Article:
One of the FMLA employee rights many people don’t know about is the fact that you don’t have to use all of your leave at the same time. You can take your leave at different times of the year if it becomes medically necessary to do so.
If you have any reason to feel your employer has violated your FMLA rights, you can notify the Wage and Hour Division of the U.S. Department of Labor. In addition, you can file a civil lawsuit against your employer. If you choose to file a lawsuit, you will have to do so within two years of the date the FMLA violation took place.
FMLA-Protected Leave and a Child’s Birth
If you are expecting, FMLA rules allow you to use up to three months of leave during the pregnancy or after the birth of a child. This includes any incapacity you are experiencing related to the pregnancy or any health condition that may develop after the birth. If you are the father, you can use FMLA-protected leave during the birth, as well as to care for your spouse, whether she has become incapacitated due to the pregnancy or the childbirth.
Returning to Work After FMLA Leave
A lot of people have questions and concerns regarding FMLA rules and going back to work after a leave. For example, they may be worried that the illness or injury that forced them off the job in the first place could increase their health risks when they return. If your employer requires you to resume your normal duties, but you have certain limitations, you may be able to obtain reasonable accommodations under the Americans With Disabilities Act.
Once you do return to work after FMLA-protected leave, including child birth, you must either be reinstated to the same position you had before or a truly equivalent position. If you are no longer eligible for that position because you need to take a continuing education course, renew a license or meet a similar requirement, your employer will be required to give you a reasonable chance to do so.
One exemption to this requirement would be a highly compensated worker whose reinstatement would cause major economic problems for the employer. However, the employer could only claim this exemption if it clearly stated the employee would not be able to return after taking their leave.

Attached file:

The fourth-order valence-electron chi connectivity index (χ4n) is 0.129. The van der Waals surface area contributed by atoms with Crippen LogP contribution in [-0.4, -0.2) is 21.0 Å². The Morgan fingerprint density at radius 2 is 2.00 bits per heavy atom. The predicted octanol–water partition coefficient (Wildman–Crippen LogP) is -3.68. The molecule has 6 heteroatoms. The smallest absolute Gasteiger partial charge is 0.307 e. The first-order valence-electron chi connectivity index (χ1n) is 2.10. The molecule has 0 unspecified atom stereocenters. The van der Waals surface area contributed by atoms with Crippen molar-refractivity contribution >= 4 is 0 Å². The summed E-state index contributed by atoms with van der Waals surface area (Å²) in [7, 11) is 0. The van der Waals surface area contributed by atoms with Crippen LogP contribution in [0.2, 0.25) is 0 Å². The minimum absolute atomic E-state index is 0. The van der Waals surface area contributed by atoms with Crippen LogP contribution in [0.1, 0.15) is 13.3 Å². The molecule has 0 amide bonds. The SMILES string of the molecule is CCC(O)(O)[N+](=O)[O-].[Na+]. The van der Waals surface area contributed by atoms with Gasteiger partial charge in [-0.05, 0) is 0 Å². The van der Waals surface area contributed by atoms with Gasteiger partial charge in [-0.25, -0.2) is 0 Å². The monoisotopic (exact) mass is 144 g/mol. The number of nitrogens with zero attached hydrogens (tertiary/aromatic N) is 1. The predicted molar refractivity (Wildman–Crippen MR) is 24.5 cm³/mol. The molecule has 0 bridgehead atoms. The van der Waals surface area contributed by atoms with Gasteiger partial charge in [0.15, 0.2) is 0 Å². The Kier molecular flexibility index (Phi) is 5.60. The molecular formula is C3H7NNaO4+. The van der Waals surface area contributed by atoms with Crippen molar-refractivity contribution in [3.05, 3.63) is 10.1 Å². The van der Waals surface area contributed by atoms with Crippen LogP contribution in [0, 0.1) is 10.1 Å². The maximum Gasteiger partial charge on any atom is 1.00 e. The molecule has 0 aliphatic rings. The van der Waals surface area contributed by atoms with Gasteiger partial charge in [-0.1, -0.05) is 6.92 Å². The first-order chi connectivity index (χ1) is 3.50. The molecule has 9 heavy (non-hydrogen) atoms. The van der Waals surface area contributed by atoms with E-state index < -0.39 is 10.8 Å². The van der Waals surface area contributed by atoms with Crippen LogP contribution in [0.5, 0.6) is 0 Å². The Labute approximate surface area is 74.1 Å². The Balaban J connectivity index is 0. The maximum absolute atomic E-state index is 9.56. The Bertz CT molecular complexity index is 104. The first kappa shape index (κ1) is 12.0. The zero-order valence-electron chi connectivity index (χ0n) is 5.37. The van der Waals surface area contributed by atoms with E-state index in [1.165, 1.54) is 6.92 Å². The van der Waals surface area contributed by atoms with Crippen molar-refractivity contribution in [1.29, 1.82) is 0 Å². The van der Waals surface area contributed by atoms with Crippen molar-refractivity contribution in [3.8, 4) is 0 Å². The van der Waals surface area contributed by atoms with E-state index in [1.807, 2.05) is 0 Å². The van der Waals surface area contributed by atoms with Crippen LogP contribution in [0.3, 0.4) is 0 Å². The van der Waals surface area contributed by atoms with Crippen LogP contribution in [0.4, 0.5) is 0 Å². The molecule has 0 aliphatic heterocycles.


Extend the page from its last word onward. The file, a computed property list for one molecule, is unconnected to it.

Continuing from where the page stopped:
Another exemption occurs when an employer can prove it would have fired the employee whether or not that employee had taken FMLA-protective leave. One example would be that of a retail store that closes during an employee’s leave due to a downturn in business.
There is also a chance your employer may require you to have information from your doctor verifying you are fit to return to your regular duties. If you are cleared for full duty, your employer must fully reinstate you as quickly as possible. If, however, your doctor says you need certain accommodations to perform your essential duties, your employer will have to do everything possible to provide those accommodations.
Get Help with your FMLA Claim
The lawyers at McCarthy Weisberg Cummings, P.C. have a long history of representing clients in FLMA cases. If you think your rights under FMLA have been violated, contact our office today to arrange your free initial consultation. One of our attorneys will review your case and help you take the first steps to getting your position reinstated or obtaining compensation for any losses incurred as a result.